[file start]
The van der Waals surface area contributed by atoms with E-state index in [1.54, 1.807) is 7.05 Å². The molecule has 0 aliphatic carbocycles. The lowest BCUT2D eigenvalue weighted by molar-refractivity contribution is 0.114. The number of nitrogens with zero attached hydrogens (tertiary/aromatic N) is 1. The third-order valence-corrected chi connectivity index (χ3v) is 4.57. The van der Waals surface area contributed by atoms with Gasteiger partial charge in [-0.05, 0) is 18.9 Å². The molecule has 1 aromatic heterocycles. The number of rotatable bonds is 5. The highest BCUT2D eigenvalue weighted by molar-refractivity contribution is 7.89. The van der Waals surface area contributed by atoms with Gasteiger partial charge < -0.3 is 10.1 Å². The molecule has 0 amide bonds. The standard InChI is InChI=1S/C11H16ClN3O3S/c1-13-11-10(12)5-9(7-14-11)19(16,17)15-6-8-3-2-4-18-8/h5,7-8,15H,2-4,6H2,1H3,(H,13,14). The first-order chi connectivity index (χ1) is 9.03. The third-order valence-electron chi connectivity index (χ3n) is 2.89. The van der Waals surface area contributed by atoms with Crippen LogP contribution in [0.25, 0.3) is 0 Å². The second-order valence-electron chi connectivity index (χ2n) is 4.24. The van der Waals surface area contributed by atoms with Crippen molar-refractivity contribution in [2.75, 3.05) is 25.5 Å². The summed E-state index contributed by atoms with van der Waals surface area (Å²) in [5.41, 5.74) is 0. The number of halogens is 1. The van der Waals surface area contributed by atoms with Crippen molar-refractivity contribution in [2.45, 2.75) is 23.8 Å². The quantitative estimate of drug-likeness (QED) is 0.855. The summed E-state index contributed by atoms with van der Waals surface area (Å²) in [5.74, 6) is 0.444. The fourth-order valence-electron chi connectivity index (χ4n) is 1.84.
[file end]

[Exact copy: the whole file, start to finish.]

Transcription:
The van der Waals surface area contributed by atoms with E-state index in [1.54, 1.807) is 7.05 Å². The molecule has 0 aliphatic carbocycles. The lowest BCUT2D eigenvalue weighted by molar-refractivity contribution is 0.114. The number of nitrogens with zero attached hydrogens (tertiary/aromatic N) is 1. The third-order valence-corrected chi connectivity index (χ3v) is 4.57. The van der Waals surface area contributed by atoms with Gasteiger partial charge in [-0.05, 0) is 18.9 Å². The molecule has 1 aromatic heterocycles. The number of rotatable bonds is 5. The highest BCUT2D eigenvalue weighted by molar-refractivity contribution is 7.89. The van der Waals surface area contributed by atoms with Gasteiger partial charge < -0.3 is 10.1 Å². The molecule has 0 amide bonds. The standard InChI is InChI=1S/C11H16ClN3O3S/c1-13-11-10(12)5-9(7-14-11)19(16,17)15-6-8-3-2-4-18-8/h5,7-8,15H,2-4,6H2,1H3,(H,13,14). The first-order chi connectivity index (χ1) is 9.03. The third-order valence-electron chi connectivity index (χ3n) is 2.89. The van der Waals surface area contributed by atoms with Crippen LogP contribution in [0.25, 0.3) is 0 Å². The second-order valence-electron chi connectivity index (χ2n) is 4.24. The van der Waals surface area contributed by atoms with Crippen molar-refractivity contribution in [2.75, 3.05) is 25.5 Å². The summed E-state index contributed by atoms with van der Waals surface area (Å²) in [5.41, 5.74) is 0. The number of halogens is 1. The van der Waals surface area contributed by atoms with Crippen molar-refractivity contribution in [2.45, 2.75) is 23.8 Å². The quantitative estimate of drug-likeness (QED) is 0.855. The summed E-state index contributed by atoms with van der Waals surface area (Å²) in [5.74, 6) is 0.444. The fourth-order valence-electron chi connectivity index (χ4n) is 1.84.